A Canada National Park May Open to Bowhunting Elk for Herd Control
Bob McNally 06.01.17
Alberta, Canada’s Elk Island National Park has over 600 elk, and the popular spot east of Edmonton may open to bowhunters because it has too many wapiti.
Both north and south sections of the park are overpopulated, according to Parks Canada’s numbers, with the northern portion home to about 200 more elk than recommended.
“If (the population) is too high, and it is now, that can have a huge impact on the habitat,” Colleen Arnison, a resource management officer with the park, said.
The park’s forest and grasslands are being hurt by the booming herd, she said.
“That’s why we need to control them. Not removing them will have a larger impact overall on their health, especially in disease, which will be able to move through the population a lot quicker if we don’t manage them and keep them at a sustainable level.”
It’s not unusual for wildlife populations inside the park to climb above recommended levels. In the past, the park relocated elk to other protected areas to keep the herd healthy. That’s not an option this time, Arnison said, due to concerns about chronic wasting disease, a neurological condition similar to mad cow disease that has been moving east from Saskatchewan into Alberta.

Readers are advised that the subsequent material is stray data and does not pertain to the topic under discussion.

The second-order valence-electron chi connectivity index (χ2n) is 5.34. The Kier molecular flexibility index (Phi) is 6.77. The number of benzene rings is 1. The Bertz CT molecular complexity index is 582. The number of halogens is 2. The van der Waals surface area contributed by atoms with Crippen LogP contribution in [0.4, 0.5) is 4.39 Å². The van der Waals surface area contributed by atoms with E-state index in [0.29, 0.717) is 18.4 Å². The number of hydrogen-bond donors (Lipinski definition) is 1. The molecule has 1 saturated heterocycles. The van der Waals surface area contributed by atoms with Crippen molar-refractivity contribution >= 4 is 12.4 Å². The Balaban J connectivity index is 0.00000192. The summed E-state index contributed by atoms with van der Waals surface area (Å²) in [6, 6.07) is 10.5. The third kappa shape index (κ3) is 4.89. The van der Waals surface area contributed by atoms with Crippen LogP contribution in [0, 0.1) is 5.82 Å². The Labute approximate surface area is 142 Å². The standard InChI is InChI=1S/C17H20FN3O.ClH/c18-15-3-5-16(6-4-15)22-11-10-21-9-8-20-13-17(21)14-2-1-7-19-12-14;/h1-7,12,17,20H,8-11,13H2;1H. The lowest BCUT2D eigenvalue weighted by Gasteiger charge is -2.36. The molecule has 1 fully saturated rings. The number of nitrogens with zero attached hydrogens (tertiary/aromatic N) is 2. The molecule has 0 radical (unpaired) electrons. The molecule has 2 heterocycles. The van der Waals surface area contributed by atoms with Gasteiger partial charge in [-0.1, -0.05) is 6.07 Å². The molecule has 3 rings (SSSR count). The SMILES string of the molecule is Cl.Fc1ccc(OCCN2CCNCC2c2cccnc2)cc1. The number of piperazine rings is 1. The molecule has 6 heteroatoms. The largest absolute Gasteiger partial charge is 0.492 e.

Some deer in the area have contracted the disease, and that means officials can’t risk moving the park’s elk to other national parks.
Officials are considering a number of options, from having park staff hunt elk to working with regional indigenous groups to hunt the population. Meat from the hunt would be donated or sold. The park may also hold a public hunting program.
Another option is for the park to reinstall “jump rails,” special fences that elk, deer and moose can move freely across, but keep bison contained.
The park had jump rails installed from 1987-91, but they were removed after some bison escaped. The gates would need to be redesigned, something Arnison said would take longer than other options to complete.
Hunting programs in national parks are uncommon, but not unheard of. Terra Nova and Gros Morne National Parks, both in Newfoundland, have used hunting programs in recent years to manage moose populations.